The Structure of Comfort
Fig 8 shows the relationships between the latent responses as estimated from the IRT model and the actual responses summed over all 20 comfort items in the body map, for the baseline and experimental periods (see Figure R in S1 File for the equivalent graphs for the discomfort scores). It can be seen that the model fits the data very well. The particular advantage of using IRT for the measurement of latent comfort is that it enables us to examine the relative contributions of each of the 20 items. This is achieved through the ‘discrimination’ parameter of the IRT model, which represents the rate of change in the probability of a higher score as a function of the underlying latent variable around the ‘break even’ probability of 0.5. Fig 9 shows the boundary characteristic curves for two different items on the body map, the nape of the neck and the backs of the arms. These curves show how the probability of the scores (s) on the items vary with the underlying latent score.
The vertical lines show estimates of the ‘difficulty’ parameters. For example, to obtain a score of at least 6 with probability 0.5 for the nape of the neck requires a latent comfort of 1.2, whereas for the backs of the arms only 0.07. Hence it is more difficult to obtain a higher score for the nape of the neck than it is for the backs of the arms. However, a small changes in latent score leads to a much greater change in probability in the case of the backs of the arms than in the case of the neck. This is the ‘discrimination’ parameter, the slopes of the curves at the probability 0.5. Consider, for example, the curves for P(s ≥ 4) (the probability at the mid-point of the item scales and above). In the case of the nape of the neck a small change in latent comfort is associated with also a small change in probability. However, in the case of the backs of the arms, a small change in latent comfort is associated with a large change in probability. Here if the underlying level of comfort drops slightly the probability of a higher score reduces dramatically.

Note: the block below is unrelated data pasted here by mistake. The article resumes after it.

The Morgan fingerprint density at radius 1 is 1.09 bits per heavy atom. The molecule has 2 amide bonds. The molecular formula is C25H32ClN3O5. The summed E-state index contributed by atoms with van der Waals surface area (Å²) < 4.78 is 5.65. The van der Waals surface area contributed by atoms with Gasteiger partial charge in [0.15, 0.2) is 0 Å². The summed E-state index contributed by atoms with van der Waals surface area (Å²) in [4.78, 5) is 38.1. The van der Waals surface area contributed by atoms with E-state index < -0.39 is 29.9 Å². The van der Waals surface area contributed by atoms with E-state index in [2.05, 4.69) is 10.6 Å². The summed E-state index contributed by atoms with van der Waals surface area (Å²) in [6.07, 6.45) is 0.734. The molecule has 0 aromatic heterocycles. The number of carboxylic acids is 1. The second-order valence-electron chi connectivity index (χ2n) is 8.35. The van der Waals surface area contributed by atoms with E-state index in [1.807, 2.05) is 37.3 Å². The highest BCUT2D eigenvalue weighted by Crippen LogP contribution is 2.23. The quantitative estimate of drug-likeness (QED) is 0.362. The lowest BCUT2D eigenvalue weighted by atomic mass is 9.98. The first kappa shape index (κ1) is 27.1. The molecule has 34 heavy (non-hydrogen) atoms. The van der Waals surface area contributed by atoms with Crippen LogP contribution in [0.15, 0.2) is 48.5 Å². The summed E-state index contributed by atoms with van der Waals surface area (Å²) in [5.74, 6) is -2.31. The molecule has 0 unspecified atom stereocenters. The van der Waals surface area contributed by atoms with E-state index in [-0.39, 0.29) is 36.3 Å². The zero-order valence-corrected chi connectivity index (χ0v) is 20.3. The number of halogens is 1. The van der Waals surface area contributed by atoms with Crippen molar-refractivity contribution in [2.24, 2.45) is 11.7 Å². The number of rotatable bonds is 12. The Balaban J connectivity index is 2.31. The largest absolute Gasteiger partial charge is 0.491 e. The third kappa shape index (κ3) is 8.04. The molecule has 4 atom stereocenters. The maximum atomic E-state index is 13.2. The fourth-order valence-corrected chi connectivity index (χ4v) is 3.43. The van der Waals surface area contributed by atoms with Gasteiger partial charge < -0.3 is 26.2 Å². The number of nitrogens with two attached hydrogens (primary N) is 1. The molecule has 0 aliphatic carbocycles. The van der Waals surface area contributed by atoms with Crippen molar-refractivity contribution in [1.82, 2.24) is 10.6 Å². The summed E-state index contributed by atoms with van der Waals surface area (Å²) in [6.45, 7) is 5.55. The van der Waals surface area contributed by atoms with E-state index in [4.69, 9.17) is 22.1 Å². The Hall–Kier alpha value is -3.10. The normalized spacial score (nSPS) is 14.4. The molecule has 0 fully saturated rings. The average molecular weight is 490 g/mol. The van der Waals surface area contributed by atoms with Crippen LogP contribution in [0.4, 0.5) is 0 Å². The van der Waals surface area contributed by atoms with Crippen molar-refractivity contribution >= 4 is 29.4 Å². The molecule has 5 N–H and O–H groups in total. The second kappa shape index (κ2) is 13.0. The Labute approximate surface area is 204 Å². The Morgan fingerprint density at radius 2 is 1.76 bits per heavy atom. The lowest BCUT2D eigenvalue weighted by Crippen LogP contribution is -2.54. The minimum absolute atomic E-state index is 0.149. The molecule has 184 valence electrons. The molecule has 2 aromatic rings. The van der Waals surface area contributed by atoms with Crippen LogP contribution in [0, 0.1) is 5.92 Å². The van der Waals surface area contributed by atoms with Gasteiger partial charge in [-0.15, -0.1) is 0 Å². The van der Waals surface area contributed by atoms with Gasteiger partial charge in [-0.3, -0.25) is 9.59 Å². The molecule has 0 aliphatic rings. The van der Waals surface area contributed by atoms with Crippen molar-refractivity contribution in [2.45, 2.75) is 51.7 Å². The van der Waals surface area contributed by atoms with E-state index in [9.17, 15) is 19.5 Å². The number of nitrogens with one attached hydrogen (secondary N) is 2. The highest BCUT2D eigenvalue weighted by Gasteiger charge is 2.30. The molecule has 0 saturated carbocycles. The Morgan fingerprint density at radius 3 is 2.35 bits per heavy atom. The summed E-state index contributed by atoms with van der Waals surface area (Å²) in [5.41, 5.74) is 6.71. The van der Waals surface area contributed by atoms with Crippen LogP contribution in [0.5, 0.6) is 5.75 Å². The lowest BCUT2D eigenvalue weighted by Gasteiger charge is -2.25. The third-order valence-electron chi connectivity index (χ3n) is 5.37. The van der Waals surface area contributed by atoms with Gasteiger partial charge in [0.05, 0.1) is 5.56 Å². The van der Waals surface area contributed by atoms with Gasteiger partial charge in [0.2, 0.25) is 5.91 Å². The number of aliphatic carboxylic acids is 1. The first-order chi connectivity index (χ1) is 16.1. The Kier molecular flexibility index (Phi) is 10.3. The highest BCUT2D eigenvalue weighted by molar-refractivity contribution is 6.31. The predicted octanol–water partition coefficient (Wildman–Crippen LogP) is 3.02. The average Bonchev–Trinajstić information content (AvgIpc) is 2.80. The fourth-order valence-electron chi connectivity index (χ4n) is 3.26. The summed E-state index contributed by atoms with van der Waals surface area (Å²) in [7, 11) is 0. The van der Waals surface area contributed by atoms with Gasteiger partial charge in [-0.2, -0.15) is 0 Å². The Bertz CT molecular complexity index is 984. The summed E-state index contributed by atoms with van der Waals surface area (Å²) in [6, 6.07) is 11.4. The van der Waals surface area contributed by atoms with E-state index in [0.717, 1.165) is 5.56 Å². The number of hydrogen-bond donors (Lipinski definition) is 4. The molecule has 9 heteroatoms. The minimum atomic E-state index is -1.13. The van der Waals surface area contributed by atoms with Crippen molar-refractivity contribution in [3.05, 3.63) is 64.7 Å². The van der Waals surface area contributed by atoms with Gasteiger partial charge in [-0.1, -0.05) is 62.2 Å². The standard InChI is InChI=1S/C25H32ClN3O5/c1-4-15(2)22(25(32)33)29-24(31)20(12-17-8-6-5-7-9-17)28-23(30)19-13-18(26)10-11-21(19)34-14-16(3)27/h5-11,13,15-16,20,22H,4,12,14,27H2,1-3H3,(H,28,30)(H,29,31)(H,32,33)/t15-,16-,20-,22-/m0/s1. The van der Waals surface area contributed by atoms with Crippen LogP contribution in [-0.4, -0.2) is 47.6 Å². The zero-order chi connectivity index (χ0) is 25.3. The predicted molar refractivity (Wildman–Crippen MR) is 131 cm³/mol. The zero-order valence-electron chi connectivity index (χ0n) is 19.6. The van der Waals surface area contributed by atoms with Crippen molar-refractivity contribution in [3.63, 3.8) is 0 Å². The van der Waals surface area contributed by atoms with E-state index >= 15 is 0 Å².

Table 3 shows the estimates of the discrimination parameter for each of the 20 items in the baseline and experimental conditions. These show that this latent measure takes into account that the sense of comfort does not attribute equal weighting to the various items.
D(s≥6) is the rank order of the difficulty parameter for obtaining a score of at least 6 from the IRT model, where 1 is the most and 20 the least difficult.
Another way to consider this is that although it is quite easy to get a high score for comfort for the backs of the arms, if the situation reaches a point where even the backs of the arms are not comfortable then the score can drop very sharply. On the other hand it is more difficult to get a high score for the head to be comfortable, but small changes do not change the score much. The relationship between difficulty and discriminability can be seen by comparing the D columns of Table 3 with the discrimination estimations. See Table D in S1 File for the discomfort analysis.